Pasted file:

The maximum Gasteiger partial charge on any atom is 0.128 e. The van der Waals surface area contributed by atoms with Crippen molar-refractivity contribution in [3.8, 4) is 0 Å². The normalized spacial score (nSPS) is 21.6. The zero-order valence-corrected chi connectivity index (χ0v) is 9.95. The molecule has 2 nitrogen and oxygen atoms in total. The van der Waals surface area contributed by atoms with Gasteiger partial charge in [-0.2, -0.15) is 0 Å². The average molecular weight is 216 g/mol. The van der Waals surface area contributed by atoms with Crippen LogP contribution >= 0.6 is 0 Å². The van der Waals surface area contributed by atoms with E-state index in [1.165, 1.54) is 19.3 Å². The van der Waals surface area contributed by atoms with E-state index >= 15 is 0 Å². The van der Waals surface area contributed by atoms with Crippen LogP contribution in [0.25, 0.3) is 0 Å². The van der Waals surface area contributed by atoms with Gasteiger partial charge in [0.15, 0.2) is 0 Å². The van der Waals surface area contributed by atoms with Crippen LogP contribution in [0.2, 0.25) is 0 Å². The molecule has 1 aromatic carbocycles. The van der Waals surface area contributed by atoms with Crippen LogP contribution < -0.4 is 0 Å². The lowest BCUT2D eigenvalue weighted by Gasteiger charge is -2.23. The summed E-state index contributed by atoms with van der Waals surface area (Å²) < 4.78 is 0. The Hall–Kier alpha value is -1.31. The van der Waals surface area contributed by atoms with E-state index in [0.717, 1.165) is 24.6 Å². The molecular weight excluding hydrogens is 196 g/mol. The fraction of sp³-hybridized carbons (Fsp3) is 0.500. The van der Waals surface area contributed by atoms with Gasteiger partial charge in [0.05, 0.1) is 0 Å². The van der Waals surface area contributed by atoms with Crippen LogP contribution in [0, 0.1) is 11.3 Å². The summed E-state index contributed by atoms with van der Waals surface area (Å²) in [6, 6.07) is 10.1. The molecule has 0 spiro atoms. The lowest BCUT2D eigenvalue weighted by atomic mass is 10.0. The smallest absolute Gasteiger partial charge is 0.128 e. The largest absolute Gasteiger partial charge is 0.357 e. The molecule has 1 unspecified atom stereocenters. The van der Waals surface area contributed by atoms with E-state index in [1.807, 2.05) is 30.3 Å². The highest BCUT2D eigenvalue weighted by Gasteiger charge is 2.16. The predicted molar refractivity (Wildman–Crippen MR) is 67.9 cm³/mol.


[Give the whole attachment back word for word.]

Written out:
The maximum Gasteiger partial charge on any atom is 0.128 e. The van der Waals surface area contributed by atoms with Crippen molar-refractivity contribution in [3.8, 4) is 0 Å². The normalized spacial score (nSPS) is 21.6. The zero-order valence-corrected chi connectivity index (χ0v) is 9.95. The molecule has 2 nitrogen and oxygen atoms in total. The van der Waals surface area contributed by atoms with Gasteiger partial charge in [-0.2, -0.15) is 0 Å². The average molecular weight is 216 g/mol. The van der Waals surface area contributed by atoms with Crippen LogP contribution >= 0.6 is 0 Å². The van der Waals surface area contributed by atoms with E-state index in [1.165, 1.54) is 19.3 Å². The van der Waals surface area contributed by atoms with E-state index >= 15 is 0 Å². The van der Waals surface area contributed by atoms with Crippen LogP contribution in [0.25, 0.3) is 0 Å². The van der Waals surface area contributed by atoms with Gasteiger partial charge in [0.15, 0.2) is 0 Å². The van der Waals surface area contributed by atoms with Crippen LogP contribution in [0.2, 0.25) is 0 Å². The molecule has 1 aromatic carbocycles. The van der Waals surface area contributed by atoms with Crippen LogP contribution < -0.4 is 0 Å². The lowest BCUT2D eigenvalue weighted by Gasteiger charge is -2.23. The summed E-state index contributed by atoms with van der Waals surface area (Å²) < 4.78 is 0. The Hall–Kier alpha value is -1.31. The van der Waals surface area contributed by atoms with E-state index in [0.717, 1.165) is 24.6 Å². The molecular weight excluding hydrogens is 196 g/mol. The fraction of sp³-hybridized carbons (Fsp3) is 0.500. The van der Waals surface area contributed by atoms with Gasteiger partial charge in [0.05, 0.1) is 0 Å². The van der Waals surface area contributed by atoms with Crippen LogP contribution in [0, 0.1) is 11.3 Å². The summed E-state index contributed by atoms with van der Waals surface area (Å²) in [6, 6.07) is 10.1. The molecule has 0 spiro atoms. The lowest BCUT2D eigenvalue weighted by atomic mass is 10.0. The smallest absolute Gasteiger partial charge is 0.128 e. The largest absolute Gasteiger partial charge is 0.357 e. The molecule has 1 unspecified atom stereocenters. The van der Waals surface area contributed by atoms with E-state index in [1.807, 2.05) is 30.3 Å². The highest BCUT2D eigenvalue weighted by Gasteiger charge is 2.16. The predicted molar refractivity (Wildman–Crippen MR) is 67.9 cm³/mol.